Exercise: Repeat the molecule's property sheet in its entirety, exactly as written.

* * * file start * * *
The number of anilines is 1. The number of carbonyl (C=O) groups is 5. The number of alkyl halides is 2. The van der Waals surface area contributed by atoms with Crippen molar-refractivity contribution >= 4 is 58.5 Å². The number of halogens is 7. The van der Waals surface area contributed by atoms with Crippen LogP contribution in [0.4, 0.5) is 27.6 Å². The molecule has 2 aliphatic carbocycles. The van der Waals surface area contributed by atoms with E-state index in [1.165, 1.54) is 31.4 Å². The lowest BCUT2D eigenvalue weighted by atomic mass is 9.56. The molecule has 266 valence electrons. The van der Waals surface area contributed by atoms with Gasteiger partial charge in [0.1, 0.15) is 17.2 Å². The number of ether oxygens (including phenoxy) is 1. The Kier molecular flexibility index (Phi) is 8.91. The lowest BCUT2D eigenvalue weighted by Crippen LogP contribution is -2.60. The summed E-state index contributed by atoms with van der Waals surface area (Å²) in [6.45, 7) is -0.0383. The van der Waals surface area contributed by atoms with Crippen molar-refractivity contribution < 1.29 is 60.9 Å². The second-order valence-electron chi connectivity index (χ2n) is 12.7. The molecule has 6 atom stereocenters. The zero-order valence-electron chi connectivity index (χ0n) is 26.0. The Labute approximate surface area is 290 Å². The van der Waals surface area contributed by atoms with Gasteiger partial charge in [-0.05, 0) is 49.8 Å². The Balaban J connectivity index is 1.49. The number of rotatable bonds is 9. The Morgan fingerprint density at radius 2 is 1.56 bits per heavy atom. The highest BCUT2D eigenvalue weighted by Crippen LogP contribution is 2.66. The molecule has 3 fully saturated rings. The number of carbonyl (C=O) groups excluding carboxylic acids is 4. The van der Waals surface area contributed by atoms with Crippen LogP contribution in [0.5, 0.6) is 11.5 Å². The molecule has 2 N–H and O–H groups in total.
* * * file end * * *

The number of anilines is 1. The number of carbonyl (C=O) groups is 5. The number of alkyl halides is 2. The van der Waals surface area contributed by atoms with Crippen molar-refractivity contribution >= 4 is 58.5 Å². The number of halogens is 7. The van der Waals surface area contributed by atoms with Crippen LogP contribution in [0.4, 0.5) is 27.6 Å². The molecule has 2 aliphatic carbocycles. The van der Waals surface area contributed by atoms with E-state index in [1.165, 1.54) is 31.4 Å². The lowest BCUT2D eigenvalue weighted by atomic mass is 9.56. The molecule has 266 valence electrons. The van der Waals surface area contributed by atoms with Gasteiger partial charge in [0.1, 0.15) is 17.2 Å². The number of ether oxygens (including phenoxy) is 1. The Kier molecular flexibility index (Phi) is 8.91. The lowest BCUT2D eigenvalue weighted by Crippen LogP contribution is -2.60. The summed E-state index contributed by atoms with van der Waals surface area (Å²) in [6.45, 7) is -0.0383. The van der Waals surface area contributed by atoms with Crippen molar-refractivity contribution < 1.29 is 60.9 Å². The second-order valence-electron chi connectivity index (χ2n) is 12.7. The molecule has 6 atom stereocenters. The zero-order valence-electron chi connectivity index (χ0n) is 26.0. The Labute approximate surface area is 290 Å². The van der Waals surface area contributed by atoms with Gasteiger partial charge in [-0.05, 0) is 49.8 Å². The Balaban J connectivity index is 1.49. The number of rotatable bonds is 9. The Morgan fingerprint density at radius 2 is 1.56 bits per heavy atom. The highest BCUT2D eigenvalue weighted by Crippen LogP contribution is 2.66. The molecule has 3 fully saturated rings. The number of carbonyl (C=O) groups excluding carboxylic acids is 4. The van der Waals surface area contributed by atoms with Crippen LogP contribution in [0.5, 0.6) is 11.5 Å². The molecule has 2 N–H and O–H groups in total.